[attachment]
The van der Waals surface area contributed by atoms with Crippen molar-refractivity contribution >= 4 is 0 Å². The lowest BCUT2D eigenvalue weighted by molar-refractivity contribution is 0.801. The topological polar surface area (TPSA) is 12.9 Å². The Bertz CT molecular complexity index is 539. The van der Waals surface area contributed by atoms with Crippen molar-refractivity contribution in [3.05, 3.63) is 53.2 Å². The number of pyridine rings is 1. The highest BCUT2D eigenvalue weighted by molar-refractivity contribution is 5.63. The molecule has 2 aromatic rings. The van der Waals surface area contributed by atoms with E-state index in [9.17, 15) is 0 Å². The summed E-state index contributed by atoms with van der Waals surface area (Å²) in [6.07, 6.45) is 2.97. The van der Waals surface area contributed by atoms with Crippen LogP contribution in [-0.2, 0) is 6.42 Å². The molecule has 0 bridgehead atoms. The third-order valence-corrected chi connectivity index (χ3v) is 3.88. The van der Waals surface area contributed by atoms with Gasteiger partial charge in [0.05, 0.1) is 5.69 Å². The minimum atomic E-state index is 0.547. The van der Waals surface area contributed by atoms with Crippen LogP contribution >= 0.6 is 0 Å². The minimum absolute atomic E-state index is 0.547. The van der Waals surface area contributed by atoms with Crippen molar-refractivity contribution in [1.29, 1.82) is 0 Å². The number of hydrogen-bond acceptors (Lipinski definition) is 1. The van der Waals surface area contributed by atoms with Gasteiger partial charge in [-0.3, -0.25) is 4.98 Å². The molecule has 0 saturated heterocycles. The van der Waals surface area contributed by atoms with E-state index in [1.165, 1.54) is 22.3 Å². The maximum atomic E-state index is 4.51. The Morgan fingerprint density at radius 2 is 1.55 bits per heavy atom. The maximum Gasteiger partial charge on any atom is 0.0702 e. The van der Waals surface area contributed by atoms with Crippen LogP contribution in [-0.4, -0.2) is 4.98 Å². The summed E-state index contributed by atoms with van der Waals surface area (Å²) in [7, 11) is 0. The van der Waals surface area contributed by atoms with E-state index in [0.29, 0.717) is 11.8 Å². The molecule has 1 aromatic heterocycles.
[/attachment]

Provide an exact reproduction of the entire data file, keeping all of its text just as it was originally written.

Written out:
The van der Waals surface area contributed by atoms with Crippen molar-refractivity contribution >= 4 is 0 Å². The lowest BCUT2D eigenvalue weighted by molar-refractivity contribution is 0.801. The topological polar surface area (TPSA) is 12.9 Å². The Bertz CT molecular complexity index is 539. The van der Waals surface area contributed by atoms with Crippen molar-refractivity contribution in [3.05, 3.63) is 53.2 Å². The number of pyridine rings is 1. The highest BCUT2D eigenvalue weighted by molar-refractivity contribution is 5.63. The molecule has 2 aromatic rings. The van der Waals surface area contributed by atoms with E-state index in [9.17, 15) is 0 Å². The summed E-state index contributed by atoms with van der Waals surface area (Å²) in [6.07, 6.45) is 2.97. The van der Waals surface area contributed by atoms with Crippen LogP contribution in [-0.2, 0) is 6.42 Å². The molecule has 0 bridgehead atoms. The third-order valence-corrected chi connectivity index (χ3v) is 3.88. The van der Waals surface area contributed by atoms with Gasteiger partial charge in [0.05, 0.1) is 5.69 Å². The minimum atomic E-state index is 0.547. The van der Waals surface area contributed by atoms with Crippen LogP contribution >= 0.6 is 0 Å². The minimum absolute atomic E-state index is 0.547. The van der Waals surface area contributed by atoms with Crippen molar-refractivity contribution in [1.29, 1.82) is 0 Å². The number of hydrogen-bond acceptors (Lipinski definition) is 1. The van der Waals surface area contributed by atoms with Gasteiger partial charge in [-0.3, -0.25) is 4.98 Å². The molecule has 0 saturated heterocycles. The van der Waals surface area contributed by atoms with E-state index in [1.165, 1.54) is 22.3 Å². The maximum atomic E-state index is 4.51. The Morgan fingerprint density at radius 2 is 1.55 bits per heavy atom. The maximum Gasteiger partial charge on any atom is 0.0702 e. The van der Waals surface area contributed by atoms with Crippen LogP contribution in [-0.4, -0.2) is 4.98 Å². The summed E-state index contributed by atoms with van der Waals surface area (Å²) in [7, 11) is 0. The van der Waals surface area contributed by atoms with E-state index in [0.29, 0.717) is 11.8 Å². The molecule has 1 aromatic heterocycles.